Reflecting pool on the National Mall to undergo reconstruction for two years
The rain did not stop tourists from visiting the National Mall Wednesday for a walk around the reflecting pool. But this week, the pool is getting drained and a fence will go up along its perimeter as part of a two-year reconstruction project.
"We should do our best to keep it reserved because it's an important place and it represents a lot," said Mary Ella Oigara of Oakland, California about "America's front yard."
The reflecting pool near the Lincoln Memorial is surrounded by war memorials and going there stirs up a lot of emotion for veterans.
"I waited a long time to come and see the World War II Memorial. It's hard," said veteran Charlie Randazzo, tearing up. "Yeah."
For years, some visitors have complained about the pool's current condition with goose droppings, trash and other debris floating around.
Jan Biederstedt of Dickinson, ND commented, "Just looking around I wasn't focused on it, until I got close up and could see the green. I was a little surprised."
The pool is also cracked and leaking. The stagnant water has to be drained and refilled several times a year. But now, it's getting a makeover featuring a re-circulating system and filtered water from the tidal basin.
"Similar to how any swimming pool operates. That's not to suggest this will become a swimming pool because it's not," said National Park Service Bill Line.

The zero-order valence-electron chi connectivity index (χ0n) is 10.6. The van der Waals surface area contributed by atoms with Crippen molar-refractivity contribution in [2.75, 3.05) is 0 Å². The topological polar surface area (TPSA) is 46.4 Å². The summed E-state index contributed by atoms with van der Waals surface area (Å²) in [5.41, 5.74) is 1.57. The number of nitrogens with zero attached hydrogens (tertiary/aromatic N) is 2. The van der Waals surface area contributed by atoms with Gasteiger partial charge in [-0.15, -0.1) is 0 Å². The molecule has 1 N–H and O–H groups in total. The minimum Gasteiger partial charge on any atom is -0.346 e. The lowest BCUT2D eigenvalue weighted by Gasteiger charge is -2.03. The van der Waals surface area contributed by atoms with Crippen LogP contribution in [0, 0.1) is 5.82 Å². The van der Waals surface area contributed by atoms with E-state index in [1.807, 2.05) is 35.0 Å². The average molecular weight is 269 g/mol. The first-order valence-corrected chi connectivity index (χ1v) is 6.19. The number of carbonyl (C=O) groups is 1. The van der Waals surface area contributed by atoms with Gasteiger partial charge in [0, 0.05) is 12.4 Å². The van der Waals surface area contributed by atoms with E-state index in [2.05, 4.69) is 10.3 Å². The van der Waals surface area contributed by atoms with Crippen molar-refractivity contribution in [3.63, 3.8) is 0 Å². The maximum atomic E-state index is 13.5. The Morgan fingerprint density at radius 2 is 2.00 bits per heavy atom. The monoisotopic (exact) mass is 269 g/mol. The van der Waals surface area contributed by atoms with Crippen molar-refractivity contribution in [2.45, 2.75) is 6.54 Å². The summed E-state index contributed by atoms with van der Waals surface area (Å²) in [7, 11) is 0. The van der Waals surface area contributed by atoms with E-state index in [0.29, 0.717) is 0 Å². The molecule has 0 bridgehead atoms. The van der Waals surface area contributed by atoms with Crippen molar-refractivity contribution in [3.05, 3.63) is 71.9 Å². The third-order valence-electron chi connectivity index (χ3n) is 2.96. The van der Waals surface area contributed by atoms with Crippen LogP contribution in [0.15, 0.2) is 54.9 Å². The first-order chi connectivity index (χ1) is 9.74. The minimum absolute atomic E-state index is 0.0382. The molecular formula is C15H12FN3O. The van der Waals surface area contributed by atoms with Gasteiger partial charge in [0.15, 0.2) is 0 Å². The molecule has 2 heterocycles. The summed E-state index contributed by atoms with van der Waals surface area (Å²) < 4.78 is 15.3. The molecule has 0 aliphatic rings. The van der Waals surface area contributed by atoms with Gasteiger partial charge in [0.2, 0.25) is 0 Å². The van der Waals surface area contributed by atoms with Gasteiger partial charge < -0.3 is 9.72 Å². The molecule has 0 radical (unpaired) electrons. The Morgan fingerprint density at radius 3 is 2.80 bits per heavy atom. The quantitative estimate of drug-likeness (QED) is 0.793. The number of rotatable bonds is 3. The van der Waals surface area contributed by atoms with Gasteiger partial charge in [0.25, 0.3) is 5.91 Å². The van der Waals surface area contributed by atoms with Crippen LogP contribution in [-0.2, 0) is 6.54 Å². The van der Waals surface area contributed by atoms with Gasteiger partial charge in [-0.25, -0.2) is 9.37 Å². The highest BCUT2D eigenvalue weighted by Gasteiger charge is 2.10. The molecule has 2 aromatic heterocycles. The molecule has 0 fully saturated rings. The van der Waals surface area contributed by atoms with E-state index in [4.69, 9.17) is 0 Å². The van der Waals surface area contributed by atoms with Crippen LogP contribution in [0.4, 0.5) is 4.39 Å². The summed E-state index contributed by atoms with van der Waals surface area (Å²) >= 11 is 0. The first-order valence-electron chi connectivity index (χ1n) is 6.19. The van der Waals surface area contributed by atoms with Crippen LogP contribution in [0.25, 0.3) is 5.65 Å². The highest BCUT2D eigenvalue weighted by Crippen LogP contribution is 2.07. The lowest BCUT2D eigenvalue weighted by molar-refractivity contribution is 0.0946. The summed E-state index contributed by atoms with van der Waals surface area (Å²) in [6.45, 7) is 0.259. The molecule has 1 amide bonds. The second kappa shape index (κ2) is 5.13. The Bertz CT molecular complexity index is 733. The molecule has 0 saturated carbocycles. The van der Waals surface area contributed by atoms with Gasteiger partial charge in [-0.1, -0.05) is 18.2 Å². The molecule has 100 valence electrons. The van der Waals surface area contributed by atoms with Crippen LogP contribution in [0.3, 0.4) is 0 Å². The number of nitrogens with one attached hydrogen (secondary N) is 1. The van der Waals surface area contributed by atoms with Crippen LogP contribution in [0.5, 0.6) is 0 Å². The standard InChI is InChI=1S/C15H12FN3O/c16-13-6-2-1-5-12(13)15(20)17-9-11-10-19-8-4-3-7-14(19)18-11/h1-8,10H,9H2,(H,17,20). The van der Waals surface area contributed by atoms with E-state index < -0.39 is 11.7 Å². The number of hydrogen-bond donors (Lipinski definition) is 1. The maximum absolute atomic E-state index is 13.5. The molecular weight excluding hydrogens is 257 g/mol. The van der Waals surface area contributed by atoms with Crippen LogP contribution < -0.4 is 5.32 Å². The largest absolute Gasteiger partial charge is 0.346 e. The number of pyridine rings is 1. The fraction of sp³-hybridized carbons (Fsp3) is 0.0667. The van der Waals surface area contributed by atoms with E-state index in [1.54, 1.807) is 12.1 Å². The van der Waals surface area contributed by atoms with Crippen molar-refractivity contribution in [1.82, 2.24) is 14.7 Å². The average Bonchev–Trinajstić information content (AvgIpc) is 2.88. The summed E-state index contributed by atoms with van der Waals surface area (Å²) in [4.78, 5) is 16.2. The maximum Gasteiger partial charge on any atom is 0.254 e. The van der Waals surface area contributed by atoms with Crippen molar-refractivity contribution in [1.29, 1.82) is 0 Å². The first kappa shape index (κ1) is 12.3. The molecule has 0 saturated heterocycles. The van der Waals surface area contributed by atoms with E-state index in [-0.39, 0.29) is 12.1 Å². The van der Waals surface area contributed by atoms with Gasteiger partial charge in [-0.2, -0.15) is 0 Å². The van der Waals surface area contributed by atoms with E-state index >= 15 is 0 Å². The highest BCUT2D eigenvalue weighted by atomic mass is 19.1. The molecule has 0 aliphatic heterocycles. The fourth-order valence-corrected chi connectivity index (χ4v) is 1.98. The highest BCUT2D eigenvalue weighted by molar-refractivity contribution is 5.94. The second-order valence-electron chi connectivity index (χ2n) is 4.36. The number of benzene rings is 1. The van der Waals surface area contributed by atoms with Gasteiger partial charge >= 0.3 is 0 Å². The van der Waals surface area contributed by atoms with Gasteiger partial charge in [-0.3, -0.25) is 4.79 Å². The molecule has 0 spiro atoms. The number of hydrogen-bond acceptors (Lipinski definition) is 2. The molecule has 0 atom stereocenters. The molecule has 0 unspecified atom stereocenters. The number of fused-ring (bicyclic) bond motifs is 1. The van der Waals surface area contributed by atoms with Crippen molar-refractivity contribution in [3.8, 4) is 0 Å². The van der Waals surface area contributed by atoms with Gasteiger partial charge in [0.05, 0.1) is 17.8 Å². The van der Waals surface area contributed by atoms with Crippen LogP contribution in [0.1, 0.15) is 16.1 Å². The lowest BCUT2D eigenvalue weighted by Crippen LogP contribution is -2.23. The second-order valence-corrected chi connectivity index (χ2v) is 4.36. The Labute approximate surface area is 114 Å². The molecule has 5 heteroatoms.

Once the pool is completely drained crews will go in and remove any debris from the bottom. They will then do an assessment of all the stones that make up the pool. This is an historic site that was built 80 years ago so crews will try to maintain and preserve all the stones they can.
Line explained, "There are likely over the last 80 years damage to these stones. As many as we can save and reuse we're going to to protect the historic nature here."
The two year reconstruction project will cost about $30 million paid for by the Recovery Act. Even skeptics of government spending support this effort.
"We think it's important to keep the national treasures here in Washington clean and neat and available for future generations," said tourist Bill O'Donnell.
In the end, officials say the pool should not look much different, but with circulating water and less of a mess it will smell a lot better.
"When we get pictures at home, you just see the reflection of the monument in the pool and you don't see the underneath things going on. You also can't smell it," said Biederstedt, laughing. "That is true. My daughter said, 'oh my goodness.'"
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